|Cagliari, Italy – Me above – Roman Kraft|
It is a major problem. Sadly, one spread across our whole planet. The victims are all different: they may be black, white, atheist, religious, well-educated, monogamous, sterile, libertine, married; and yet they all share the same fate – they were born a woman.
The statistics on violence committed against women in any given part of the world are simply shocking, disgusting, not acceptable nor tolerable and, despite that, in my opinion, not given enough consideration.
I will talk about the country I grew up in, whose people’s mentality is the one I believe I know the best: L‘ ITALIA.
|Florence, Italy – Only me – Tolga Kilinc|
I will try to explain what I mean when saying that I am talking about a huge problem that is not given enough consideration. There are many distinct forms of violence and abuse; unfortunately, in Italy, a woman is killed every two days, and last year statistical data showed that on average eleven women were raped daily. But we don’t hear much about it because everyone is so busy fighting over other major issues like immigration, religion, politics – essentially just fighting against each other. In fact, we only make a fuss about it if the culprit is an immigrant and the victims are Italians, but that’s another matter that we have to leave aside for now.
|Siena, Italy – Myself – Megan Murray|
We are faced with a problem that is deeply rooted in today’s society and sadly inextricably entwined with our glorious culture and history. Yes, our country suffers from a well-known disease called machismo or maschilismo. The disease is alive and can be found in many families, work environments and relationships of every kind. Il maschilismo is not limited to discrimination – it actually kills. It is not a mere exaggeration, but a certainty that has been more than proven by now. It is the culture that preaches and promotes the superiority of the male, his right to own everything he wants, including women. And it is an issue that should be treated with the seriousness and relevance it deserves. Because in a more or less accentuated way, with more or less serious consequences (certainly lethal once every two days), its effects impact half of the Italian population. It is a problem that must be tackled by society as a whole, in a compact way: institutions, press, television, school, men and women, girls and boys.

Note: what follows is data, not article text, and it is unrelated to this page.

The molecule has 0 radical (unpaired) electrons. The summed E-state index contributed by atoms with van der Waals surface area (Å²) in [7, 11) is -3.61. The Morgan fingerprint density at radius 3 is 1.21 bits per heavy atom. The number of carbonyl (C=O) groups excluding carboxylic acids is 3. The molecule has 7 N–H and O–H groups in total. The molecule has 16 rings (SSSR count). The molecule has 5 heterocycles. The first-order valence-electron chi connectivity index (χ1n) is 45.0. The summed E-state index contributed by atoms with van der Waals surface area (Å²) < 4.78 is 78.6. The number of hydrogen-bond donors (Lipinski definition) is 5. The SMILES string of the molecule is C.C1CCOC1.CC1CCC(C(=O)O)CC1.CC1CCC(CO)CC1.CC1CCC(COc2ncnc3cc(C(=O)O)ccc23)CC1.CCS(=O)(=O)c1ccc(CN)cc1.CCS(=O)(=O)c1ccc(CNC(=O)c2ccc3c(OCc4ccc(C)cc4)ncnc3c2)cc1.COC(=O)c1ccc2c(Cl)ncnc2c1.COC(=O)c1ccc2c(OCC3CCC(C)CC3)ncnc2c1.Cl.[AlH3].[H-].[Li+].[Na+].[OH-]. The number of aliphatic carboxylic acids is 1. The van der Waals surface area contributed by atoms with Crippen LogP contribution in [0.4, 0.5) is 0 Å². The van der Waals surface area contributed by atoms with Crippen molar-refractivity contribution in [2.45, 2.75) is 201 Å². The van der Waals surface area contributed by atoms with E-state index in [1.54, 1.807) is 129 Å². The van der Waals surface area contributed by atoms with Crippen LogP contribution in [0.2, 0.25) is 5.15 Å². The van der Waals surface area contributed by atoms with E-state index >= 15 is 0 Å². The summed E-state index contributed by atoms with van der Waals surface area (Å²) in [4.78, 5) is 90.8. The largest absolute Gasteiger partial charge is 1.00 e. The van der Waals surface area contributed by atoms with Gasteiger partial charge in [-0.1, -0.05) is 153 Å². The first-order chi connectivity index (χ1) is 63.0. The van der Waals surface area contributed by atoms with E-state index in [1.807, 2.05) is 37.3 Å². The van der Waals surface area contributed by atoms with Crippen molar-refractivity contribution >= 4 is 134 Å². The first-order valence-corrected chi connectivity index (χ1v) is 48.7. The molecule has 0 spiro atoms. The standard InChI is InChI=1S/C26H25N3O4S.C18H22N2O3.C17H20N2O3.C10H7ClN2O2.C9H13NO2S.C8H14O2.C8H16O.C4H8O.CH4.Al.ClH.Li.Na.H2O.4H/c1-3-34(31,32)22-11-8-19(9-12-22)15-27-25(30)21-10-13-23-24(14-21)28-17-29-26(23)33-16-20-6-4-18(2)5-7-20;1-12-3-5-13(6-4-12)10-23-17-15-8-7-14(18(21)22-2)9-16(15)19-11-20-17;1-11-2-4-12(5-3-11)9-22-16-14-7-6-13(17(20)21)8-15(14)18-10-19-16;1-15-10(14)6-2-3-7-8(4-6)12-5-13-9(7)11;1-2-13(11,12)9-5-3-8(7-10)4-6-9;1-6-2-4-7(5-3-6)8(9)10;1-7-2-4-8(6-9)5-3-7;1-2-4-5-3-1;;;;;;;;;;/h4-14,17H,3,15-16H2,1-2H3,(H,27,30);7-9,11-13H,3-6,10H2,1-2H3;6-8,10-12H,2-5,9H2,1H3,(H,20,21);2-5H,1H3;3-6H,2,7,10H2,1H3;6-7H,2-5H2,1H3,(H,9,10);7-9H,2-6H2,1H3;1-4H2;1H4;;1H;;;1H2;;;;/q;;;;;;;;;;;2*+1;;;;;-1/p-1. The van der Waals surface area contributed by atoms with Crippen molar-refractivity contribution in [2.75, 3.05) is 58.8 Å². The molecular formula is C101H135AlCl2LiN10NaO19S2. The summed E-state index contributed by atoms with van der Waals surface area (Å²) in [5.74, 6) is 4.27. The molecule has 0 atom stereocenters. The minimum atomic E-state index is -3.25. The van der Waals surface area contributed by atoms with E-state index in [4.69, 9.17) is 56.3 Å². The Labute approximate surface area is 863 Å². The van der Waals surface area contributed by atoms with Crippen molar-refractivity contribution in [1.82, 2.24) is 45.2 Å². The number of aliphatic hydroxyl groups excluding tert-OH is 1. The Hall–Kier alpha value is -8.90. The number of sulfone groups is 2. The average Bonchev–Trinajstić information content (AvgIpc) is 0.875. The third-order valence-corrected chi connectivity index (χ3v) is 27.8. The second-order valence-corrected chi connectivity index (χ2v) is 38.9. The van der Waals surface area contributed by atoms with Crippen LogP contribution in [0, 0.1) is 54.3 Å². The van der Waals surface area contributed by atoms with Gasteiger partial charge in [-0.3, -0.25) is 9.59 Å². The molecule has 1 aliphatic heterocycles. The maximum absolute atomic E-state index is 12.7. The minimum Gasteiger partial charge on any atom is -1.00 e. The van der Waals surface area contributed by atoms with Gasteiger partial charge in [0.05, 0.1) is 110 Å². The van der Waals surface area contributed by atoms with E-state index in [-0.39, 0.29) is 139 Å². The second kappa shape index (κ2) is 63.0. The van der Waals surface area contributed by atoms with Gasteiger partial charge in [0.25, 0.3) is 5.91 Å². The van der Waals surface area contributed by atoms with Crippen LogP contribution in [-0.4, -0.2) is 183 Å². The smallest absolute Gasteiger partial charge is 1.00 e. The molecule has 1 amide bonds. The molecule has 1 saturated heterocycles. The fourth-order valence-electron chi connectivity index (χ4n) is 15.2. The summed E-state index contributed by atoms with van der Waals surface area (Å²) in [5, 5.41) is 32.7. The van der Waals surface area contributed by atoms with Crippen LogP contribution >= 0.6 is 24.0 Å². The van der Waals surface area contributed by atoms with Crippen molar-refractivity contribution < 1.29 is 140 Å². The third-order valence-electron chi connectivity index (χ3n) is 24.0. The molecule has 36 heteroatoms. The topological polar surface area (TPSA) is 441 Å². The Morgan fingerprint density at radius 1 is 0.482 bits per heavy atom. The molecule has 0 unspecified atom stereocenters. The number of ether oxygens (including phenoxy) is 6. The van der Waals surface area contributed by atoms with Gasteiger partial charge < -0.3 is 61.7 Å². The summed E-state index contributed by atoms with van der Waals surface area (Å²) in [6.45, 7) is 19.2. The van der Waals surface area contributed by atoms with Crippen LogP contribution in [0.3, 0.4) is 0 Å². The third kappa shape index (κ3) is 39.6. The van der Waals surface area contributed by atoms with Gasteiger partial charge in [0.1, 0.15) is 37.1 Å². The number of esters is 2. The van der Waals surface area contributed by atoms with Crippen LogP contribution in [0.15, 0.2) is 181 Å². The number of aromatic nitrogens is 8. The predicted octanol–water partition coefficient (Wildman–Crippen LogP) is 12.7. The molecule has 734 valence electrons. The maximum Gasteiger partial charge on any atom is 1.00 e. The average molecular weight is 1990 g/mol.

|Venice, Italy – Me by myself – Maradon|
And here comes the concept of polarizzazione – what really strikes me and leaves me speechless, thinking to myself “how” and “why.” Polarization happens when people become divided into contrasting groups. Someone has to explain to me how a human being can find any convincing thought, how anybody has the courage to even think, let alone utter words which will defend and justify the MOSTRO, which will be on the side of the attacker.
|Venice, Italy – Me phone – Oleg|